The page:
n Literator : Journal of Literary Criticism, Comparative Linguistics and Literary Studies - Bury my bones but keep my words : the interface between oral tradition and contemporary African writing : research article




The contention in this article is that African oral tradition should be reexamined in view of its perceived new importance in the work of African novelists. This article investigates the nature and definition of oral tradition, as well as the use of oral tradition as a cultural tool. The increasing inclusion of oral literature as part of the African literature component within university and school curricula is discussed. Finally, the pronounced role of oral tradition in fiction is examined, using as exemplars some seminal works of Bessie Head (1978, 1990 and 1995 ) and Ngugi wa Thiong'o (1965, 1977, 1981, and 1982).

Hierdie artikel betoog dat die mondelinge Afrika-tradisies geherevalueer moet word in die lig van die belang van Afrika-verhaalskrywers wat opnuut waargeneem word. Hierdie artikel ondersoek die wese en definisie van die mondelinge tradisie, sowel as die gebruik van die mondelinge tradisie as 'n kultuurinstrument. Die toenemende insluiting van mondelinge literatuur as deel van die Afrika-literatuurkomponent in universitêre en skoolleerplanne word bespreek. Voorts word die beduidende rol van mondelinge tradisie in fiksie ondersoek aan die hand van belangrike werke van Bessie Head (1978, 1990 en 1995) en Ngugi wa Thiong'o (1965, 1977, 1981, en 1982).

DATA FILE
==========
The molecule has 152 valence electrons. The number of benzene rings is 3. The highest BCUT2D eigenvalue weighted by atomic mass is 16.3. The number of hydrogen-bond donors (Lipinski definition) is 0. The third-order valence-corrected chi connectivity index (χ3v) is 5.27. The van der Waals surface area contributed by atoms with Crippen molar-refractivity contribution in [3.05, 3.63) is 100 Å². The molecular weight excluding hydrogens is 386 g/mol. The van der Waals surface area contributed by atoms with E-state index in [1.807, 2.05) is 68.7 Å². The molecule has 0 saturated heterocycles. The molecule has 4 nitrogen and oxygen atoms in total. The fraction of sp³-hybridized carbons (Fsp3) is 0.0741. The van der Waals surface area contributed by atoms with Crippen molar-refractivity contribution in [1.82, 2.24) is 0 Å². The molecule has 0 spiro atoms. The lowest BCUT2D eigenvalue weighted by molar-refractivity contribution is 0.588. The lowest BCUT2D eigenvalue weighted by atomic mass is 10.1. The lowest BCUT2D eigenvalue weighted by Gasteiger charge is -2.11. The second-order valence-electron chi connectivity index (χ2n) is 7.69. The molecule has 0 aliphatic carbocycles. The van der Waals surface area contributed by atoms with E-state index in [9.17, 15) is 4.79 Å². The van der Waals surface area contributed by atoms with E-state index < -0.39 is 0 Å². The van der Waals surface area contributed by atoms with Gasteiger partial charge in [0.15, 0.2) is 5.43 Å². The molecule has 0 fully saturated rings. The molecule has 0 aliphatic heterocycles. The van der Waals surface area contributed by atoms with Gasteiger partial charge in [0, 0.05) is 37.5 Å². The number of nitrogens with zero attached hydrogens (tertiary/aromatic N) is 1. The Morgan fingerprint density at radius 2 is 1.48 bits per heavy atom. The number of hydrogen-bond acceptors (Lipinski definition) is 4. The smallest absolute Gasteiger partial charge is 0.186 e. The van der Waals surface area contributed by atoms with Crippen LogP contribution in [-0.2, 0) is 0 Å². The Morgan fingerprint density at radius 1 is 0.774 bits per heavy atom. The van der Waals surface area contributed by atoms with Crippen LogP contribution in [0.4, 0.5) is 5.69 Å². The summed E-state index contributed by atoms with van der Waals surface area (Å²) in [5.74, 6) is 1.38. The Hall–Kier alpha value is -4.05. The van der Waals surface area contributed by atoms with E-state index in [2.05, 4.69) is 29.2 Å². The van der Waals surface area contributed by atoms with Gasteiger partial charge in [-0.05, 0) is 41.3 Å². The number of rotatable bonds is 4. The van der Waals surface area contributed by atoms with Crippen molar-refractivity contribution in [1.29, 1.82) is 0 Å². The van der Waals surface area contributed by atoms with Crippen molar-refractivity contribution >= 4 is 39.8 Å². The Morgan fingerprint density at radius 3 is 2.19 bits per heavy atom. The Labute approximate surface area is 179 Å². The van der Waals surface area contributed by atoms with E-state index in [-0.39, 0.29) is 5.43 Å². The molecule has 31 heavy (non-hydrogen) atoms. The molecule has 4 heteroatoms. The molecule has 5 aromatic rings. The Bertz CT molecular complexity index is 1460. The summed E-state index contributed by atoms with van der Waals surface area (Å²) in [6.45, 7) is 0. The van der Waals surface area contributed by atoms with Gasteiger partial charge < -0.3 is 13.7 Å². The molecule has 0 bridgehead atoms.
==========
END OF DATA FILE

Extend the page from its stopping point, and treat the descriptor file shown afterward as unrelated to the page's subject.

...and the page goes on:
Article metrics loading...

This is a required field
Please enter a valid email address
Approval was a Success
Invalid data
An Error Occurred
Approval was partially successful, following selected items could not be processed due to error